Emissions are calculated from the natural gas consumed in the State using detailed gas market data from the Australian Energy Market Operator (AEMO). AEMO data covers some 99% of the natural gas used in Victoria. A small amount (<5%) of the natural gas measured each week is used in non-thermal applications, such as the production of methanol and plastic bags. Emissions factors are based on the Department of Climate Change June 2009 National Greenhouse Accounts (NGA) Factors.

    Petroleum

    • Used for automotive gasoline, diesel (automotive and industrial), LPG (transport and non-transport), aviation (gasoline and turbine) and fuel oil

    This is determined on detailed figures provided by the petroleum industry on monthly sales to the Australian Governments Department for Industry and Tourism. Rolling averages of each month's data are used to obtain weekly figures. The averaged monthly figures offer an excellent indication of weekly volumes of petroleum burnt since petroleum sales from week to week are relatively stable. Also, the exact time that emissions occur from the burning of petroleum is uncertain due to the environment's ability to store it. Emissions factors are based on the National Greenhouse Accounts (NGA) Factors, November 2009.

  • Final week's results (2013)

    The Greenhouse Indicator provided accurate and real time information on the amount of greenhouse gases produced each week in the following Australian states from energy use, from 2007-2013. Below is a snapshot of the final week's results.

    New South Wales

    The weekly Indicator accounts for around 90% of NSW's total energy emissions and 65% of the State's total greenhouse gas emissions. Remaining emissions come from agriculture, land use, waste, industrial processes and fugitive emissions from coal mining.

    Greenhouse gas emissions in NSW not included by the Indicator are estimated to be on average 1.1 million tonnes per week.

    Please note: A review of both the Indicator’s methodology and the data released by the Gas Bulletin Board means that the 2010 emissions figures from gas have been revised. This increase in coverage has led to a rise in emissions recorded from gas this year in New South Wales of 18.5%.

    Queensland

    The weekly Indicator accounts for about 80% of Queensland's total energy emissions and 45% of the State's total greenhouse gas emissions. Remaining emissions come from agriculture, land use, waste, industrial processes, electricity generated on-site by industry and fugitive emissions from coal mining.

     Greenhouse gas emissions in Queensland not included by the Indicator are estimated to be on average 1.9 million tonnes per week.

    Please note: A review of both the Indicator’s methodology and the data released by the Gas Bulletin Board means that the 2009 and 2010 emissions  figures from gas have been revised. This increase in coverage has led to a rise in emissions recorded from gas in Queensland of 7.8% for 2009, and 48.7% for 2010 to date.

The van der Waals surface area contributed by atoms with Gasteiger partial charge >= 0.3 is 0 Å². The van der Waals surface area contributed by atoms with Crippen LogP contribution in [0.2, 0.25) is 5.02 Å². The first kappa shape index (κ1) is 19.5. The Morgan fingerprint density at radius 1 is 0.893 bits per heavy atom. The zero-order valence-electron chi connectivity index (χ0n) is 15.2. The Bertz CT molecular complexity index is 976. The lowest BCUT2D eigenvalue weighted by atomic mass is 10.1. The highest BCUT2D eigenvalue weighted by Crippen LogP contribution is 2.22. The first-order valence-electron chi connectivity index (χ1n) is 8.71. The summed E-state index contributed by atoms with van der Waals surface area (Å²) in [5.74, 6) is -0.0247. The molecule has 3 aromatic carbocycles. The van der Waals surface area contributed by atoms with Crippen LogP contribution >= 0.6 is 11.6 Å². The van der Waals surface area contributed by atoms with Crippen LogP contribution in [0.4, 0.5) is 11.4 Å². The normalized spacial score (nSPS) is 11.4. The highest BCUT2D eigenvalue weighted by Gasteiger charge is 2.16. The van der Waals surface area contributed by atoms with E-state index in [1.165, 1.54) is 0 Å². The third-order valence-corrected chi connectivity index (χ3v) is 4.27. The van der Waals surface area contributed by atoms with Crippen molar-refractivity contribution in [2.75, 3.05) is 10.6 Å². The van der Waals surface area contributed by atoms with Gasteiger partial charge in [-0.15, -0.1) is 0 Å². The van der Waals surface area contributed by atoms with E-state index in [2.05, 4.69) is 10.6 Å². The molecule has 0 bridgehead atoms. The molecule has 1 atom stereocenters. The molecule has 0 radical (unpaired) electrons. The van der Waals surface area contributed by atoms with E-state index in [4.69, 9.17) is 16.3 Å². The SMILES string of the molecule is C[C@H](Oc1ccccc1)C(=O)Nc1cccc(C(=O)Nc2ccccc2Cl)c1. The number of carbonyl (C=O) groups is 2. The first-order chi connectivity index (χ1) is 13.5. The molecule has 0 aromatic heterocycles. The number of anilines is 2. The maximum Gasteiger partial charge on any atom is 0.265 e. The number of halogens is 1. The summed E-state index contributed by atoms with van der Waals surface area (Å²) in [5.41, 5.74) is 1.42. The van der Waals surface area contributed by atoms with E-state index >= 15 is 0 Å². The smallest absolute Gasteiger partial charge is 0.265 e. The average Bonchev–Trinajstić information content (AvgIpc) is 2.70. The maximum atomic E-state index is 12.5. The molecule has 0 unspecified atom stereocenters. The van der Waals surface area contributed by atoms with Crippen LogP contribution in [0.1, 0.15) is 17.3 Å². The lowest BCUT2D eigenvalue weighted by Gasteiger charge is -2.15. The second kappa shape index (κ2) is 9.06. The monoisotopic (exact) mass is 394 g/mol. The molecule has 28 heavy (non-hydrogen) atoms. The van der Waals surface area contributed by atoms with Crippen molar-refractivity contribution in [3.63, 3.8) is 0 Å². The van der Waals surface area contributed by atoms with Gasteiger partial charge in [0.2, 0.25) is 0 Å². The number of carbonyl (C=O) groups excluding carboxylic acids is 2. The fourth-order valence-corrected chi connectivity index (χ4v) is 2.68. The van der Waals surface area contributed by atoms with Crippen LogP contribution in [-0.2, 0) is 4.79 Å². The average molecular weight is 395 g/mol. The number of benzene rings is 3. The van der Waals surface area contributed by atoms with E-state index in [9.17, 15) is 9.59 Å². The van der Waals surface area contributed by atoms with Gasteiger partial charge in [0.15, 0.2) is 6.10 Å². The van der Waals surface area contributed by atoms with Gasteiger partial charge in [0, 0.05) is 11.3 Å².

South Australia

    This accounts for around 90% of South Australia's emissions from energy and about 65% of the State's total greenhouse gas emissions. Remaining emissions come from agriculture, waste and industrial processes. 

    Greenhouse gas emissions in South Australia not included by the Indicator are estimated to be on average 195,000 tonnes per week. 

    Please note: A review of both the Indicator’s methodology and the data released by the Gas Bulletin Board means that the 2010 emissions  figures for gas have been revised. This increase in coverage has led to a rise in emissions recorded from gas this year in South Australia of 18.9%. 

    Tasmania

    The weekly Indicator accounts for around 64% of Tasmania's total energy emissions and 34% of the State's total greenhouse gas emissions. Remaining emissions come from agriculture, land use, waste, and industrial processes.

    Greenhouse gas emissions in Tasmania not included by the Indicator are estimated to be on average 107,000 tonnes per week.

    Average 1990 Tasmania weekly emissions 58,000 Mt CO2e

    Average 2000 Tasmania weekly emissions 47,000 Mt CO2e

    Victoria

    This accounts for just about all of Victoria's emissions from energy and about 80% of the States total greenhouse gas emissions. 

    Remaining emissions come from agriculture, waste and industrial processes. Forestry also acts as a sink for about 2% of the total emissions. 

    Greenhouse gas emissions in Victoria not included by the Indicator are estimated to be on average 380,000 tonnes per week.